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Headache evaluation.

  1. 1. Evaluation of headache Dr. Ravi Shankar Sharma A.I.I.M.S,Jodhpur
  2. 2. Steps of evaluation • Causes and red flags • ICHD-3 classification • History • Examination • Investigations
  3. 3. Pain generators Extracranial structures • Scalp • Muscles • Cervical • TMJ joint • Paranasal sinuses • Teeth Intracranial structures • Blood vessels • Meninges • cranial nerves
  4. 4. Harrison’s neurology in clinical medicine-4th edition
  5. 5. Red flags
  6. 6. Classification (ICHD-3) • The Primary Headaches 1. Migraine ( ± Aura) 2. Tension-type headache (Infrequent, Frequent,Chronic) 3. Trigeminal autonomic cephalalgias. 4. Other primary headache disorders
  7. 7. The Secondary Headaches 5. Headache attributed to trauma or injury to the head and/or neck 6. Headache attributed to cranial and/or cervical vascular disorder 7. Headache attributed to non-vascular intracranial disorder 8. Headache attributed to a substance or its withdrawal 9. Headache attributed to infection 10. Headache attributed to disorder of homoeostasis 11. Headache or facial pain attributed to disorder of the cranium, neck, eyes, ears, nose, sinuses, teeth, mouth or other facial or cervical structure 12. Headache attributed to psychiatric disorder
  8. 8. Painful Cranial Neuropathies, Other Facial Pain and Other Headaches 13. Painful lesions of the cranial nerves and other facial pain 14. Other headache disorders
  9. 9. Detailed classification ICHD-3 http://www.ihs-headache.org/ichd- guidelines
  10. 10. History 1. Age of onset:  Migraine , TTH, Cluster headache-early (20-30yr.)  Secondary headache- late onset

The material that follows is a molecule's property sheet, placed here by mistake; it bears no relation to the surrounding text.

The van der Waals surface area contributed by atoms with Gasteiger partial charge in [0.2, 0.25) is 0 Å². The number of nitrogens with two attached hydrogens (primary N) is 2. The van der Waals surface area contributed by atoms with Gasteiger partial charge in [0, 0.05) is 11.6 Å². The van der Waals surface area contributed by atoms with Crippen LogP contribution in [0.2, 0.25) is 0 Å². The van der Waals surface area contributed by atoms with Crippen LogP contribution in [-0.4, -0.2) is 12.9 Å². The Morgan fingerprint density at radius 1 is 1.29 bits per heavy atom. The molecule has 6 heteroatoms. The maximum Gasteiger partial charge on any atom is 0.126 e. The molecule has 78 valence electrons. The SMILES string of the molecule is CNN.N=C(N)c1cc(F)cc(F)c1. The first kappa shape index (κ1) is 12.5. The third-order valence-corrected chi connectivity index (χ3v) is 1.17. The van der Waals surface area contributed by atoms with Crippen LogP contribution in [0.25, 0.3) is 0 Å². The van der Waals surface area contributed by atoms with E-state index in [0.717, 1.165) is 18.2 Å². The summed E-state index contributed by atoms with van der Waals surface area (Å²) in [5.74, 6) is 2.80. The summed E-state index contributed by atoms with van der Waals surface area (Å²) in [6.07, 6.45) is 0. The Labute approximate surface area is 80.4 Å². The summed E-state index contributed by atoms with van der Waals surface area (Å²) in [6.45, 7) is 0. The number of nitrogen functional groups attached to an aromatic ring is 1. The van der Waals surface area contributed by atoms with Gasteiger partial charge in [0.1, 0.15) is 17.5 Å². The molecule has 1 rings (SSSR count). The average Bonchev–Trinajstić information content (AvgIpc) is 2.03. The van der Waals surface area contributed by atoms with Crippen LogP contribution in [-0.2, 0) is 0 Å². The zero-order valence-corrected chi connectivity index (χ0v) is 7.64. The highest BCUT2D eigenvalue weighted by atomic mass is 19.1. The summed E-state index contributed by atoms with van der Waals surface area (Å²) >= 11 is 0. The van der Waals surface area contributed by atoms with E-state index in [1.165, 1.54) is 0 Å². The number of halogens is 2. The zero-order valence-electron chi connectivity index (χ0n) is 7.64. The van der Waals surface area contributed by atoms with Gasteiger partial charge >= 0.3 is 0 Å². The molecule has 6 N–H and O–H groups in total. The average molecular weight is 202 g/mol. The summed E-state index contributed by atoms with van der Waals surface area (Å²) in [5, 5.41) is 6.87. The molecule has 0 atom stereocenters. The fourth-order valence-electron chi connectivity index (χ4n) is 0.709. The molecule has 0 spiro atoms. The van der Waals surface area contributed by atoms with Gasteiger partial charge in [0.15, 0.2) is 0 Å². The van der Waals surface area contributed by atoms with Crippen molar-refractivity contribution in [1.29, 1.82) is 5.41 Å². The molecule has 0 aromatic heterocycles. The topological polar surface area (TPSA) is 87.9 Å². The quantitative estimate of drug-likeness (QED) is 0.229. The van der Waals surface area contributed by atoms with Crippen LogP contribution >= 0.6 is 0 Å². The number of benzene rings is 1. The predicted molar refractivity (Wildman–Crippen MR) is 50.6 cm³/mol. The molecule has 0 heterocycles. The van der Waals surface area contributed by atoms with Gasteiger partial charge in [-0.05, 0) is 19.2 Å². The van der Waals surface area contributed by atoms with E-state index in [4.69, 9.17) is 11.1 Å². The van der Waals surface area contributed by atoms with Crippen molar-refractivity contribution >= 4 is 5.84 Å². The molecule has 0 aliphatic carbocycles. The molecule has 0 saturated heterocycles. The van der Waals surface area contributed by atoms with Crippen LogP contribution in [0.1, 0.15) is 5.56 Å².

11. 11. Location
  12. 12. Intensity • Migraine – moderate /severe • TTH- Mild to mod. • Cluster – very severe • Sudden & severe- SAH
  13. 13. Character of headache
  14. 14. Duration • Migraine – 4 to 72hr. • TTH- up to 7 days • Cluster & other TACs- sec. to min.
  15. 15. • Cluster -1 to 8/day at a particular time • • Migraine- 1-4attacks/month • TTH- <1 day/month to >15 days/month
  16. 16. Aggravating/relieving factor • Migraine – ↑menses, stress , empty stomach etc. ↓ sitting in dark room • Cluster headache- ↑ Alcohol, vasodilators (NTG) • TTH- ↓ Rest & meditation • ↑ICT/Arnold chiari malformation- ↑ valsalva
  17. 17. Triggers Visual stimuli Flashing Lights Anxiety, Stress and Physical exertion Lack of Sleep Hormonal ChangesHeadache Foods Tyramine Caffeine: 18 Drugs Weather changes Psychological factors Disturbed sleep pattern Auditory stimuli Olfactory stimuli Hunger
  18. 18. Associated feature • Nausea & vomiting- migraine, ↑ ICT, Infections • Autonomic symptoms- cluster headache • ↑ ICT, pituitary tumours - visual field defects • Aura symptoms & premonitory symptoms- Migraine
  19. 19. Prodromal symptoms include Lethargy Craving for food Distaste for foods
  20. 20. Visual Auras
  21. 21. Impact on the daily activity Migraine disability assessment(questionnaire) Some doctors like to estimate how much migraines disrupt normal activities before treatment begins. A questionnaire is given to the patient to estimate how often they miss various functions (school, work, family activities) because of migraines. 22
  22. 22. Family history • Familial hemiplegic migraine – genetic influence • Sec. headaches like cerebral aneurysm, brain tumours.
  23. 23. Past history • Change in character, pattern & severity of new headache ( ? d/t sec. headache) • Episodic to chronic type
  24. 24. Medicinal history • OCP’s • HRT • Antihistaminics • Nitrates  Medication overuse headache(Rebound headache)
  25. 25. Co morbidities • Dental , nose, sinus or ear abnormalities Infection • H/O head trauma • Asthmatics – avoid Beta- blockers • Depression & insomnia- Amitriptyline
  26. 26. • Physical examination- If any abnormalities– Investigations & imaging • General examinations- Body habitus- Fever Blood pressure Skin changes
  27. 27. Systemic examination Central nervous system: 1. Higher functions- a) Memory b) Concentration c) Speech d) Orientation Higher function can be assessed by Mini Mental scale